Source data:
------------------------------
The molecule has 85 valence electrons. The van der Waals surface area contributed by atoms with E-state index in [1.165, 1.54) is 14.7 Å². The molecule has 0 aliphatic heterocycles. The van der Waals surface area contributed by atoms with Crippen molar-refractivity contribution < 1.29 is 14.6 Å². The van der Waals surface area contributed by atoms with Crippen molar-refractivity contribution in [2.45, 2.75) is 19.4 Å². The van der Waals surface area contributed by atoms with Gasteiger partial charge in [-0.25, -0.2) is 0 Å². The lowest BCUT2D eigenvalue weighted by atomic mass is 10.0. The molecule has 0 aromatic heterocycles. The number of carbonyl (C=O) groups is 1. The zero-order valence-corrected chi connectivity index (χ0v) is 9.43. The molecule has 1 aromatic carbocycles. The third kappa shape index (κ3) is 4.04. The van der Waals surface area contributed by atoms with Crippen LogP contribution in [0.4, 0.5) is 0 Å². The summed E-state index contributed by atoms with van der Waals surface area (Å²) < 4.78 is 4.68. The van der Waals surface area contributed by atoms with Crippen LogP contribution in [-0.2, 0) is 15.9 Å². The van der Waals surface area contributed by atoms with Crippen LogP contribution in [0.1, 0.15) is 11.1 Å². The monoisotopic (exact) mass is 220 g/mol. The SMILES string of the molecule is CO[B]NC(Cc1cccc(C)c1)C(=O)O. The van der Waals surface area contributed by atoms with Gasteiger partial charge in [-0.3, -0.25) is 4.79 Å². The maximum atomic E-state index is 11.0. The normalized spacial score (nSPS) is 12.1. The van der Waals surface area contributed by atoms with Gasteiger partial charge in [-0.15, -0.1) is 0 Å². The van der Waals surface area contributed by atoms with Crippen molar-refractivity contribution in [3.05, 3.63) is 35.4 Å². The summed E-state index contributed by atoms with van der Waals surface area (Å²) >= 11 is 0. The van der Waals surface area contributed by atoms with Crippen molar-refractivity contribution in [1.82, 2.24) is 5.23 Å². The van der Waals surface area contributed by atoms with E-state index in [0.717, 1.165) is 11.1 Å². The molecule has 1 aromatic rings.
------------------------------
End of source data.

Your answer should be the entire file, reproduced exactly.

The molecule has 85 valence electrons. The van der Waals surface area contributed by atoms with E-state index in [1.165, 1.54) is 14.7 Å². The molecule has 0 aliphatic heterocycles. The van der Waals surface area contributed by atoms with Crippen molar-refractivity contribution < 1.29 is 14.6 Å². The van der Waals surface area contributed by atoms with Crippen molar-refractivity contribution in [2.45, 2.75) is 19.4 Å². The van der Waals surface area contributed by atoms with Gasteiger partial charge in [-0.25, -0.2) is 0 Å². The lowest BCUT2D eigenvalue weighted by atomic mass is 10.0. The molecule has 0 aromatic heterocycles. The number of carbonyl (C=O) groups is 1. The zero-order valence-corrected chi connectivity index (χ0v) is 9.43. The molecule has 1 aromatic carbocycles. The third kappa shape index (κ3) is 4.04. The van der Waals surface area contributed by atoms with Crippen LogP contribution in [0.4, 0.5) is 0 Å². The summed E-state index contributed by atoms with van der Waals surface area (Å²) < 4.78 is 4.68. The van der Waals surface area contributed by atoms with Crippen LogP contribution in [-0.2, 0) is 15.9 Å². The van der Waals surface area contributed by atoms with Crippen LogP contribution in [0.1, 0.15) is 11.1 Å². The monoisotopic (exact) mass is 220 g/mol. The SMILES string of the molecule is CO[B]NC(Cc1cccc(C)c1)C(=O)O. The van der Waals surface area contributed by atoms with Gasteiger partial charge in [-0.3, -0.25) is 4.79 Å². The maximum atomic E-state index is 11.0. The normalized spacial score (nSPS) is 12.1. The van der Waals surface area contributed by atoms with Gasteiger partial charge in [-0.15, -0.1) is 0 Å². The van der Waals surface area contributed by atoms with Crippen molar-refractivity contribution in [3.05, 3.63) is 35.4 Å². The summed E-state index contributed by atoms with van der Waals surface area (Å²) >= 11 is 0. The van der Waals surface area contributed by atoms with Crippen molar-refractivity contribution in [1.82, 2.24) is 5.23 Å². The van der Waals surface area contributed by atoms with E-state index in [0.717, 1.165) is 11.1 Å². The molecule has 1 aromatic rings.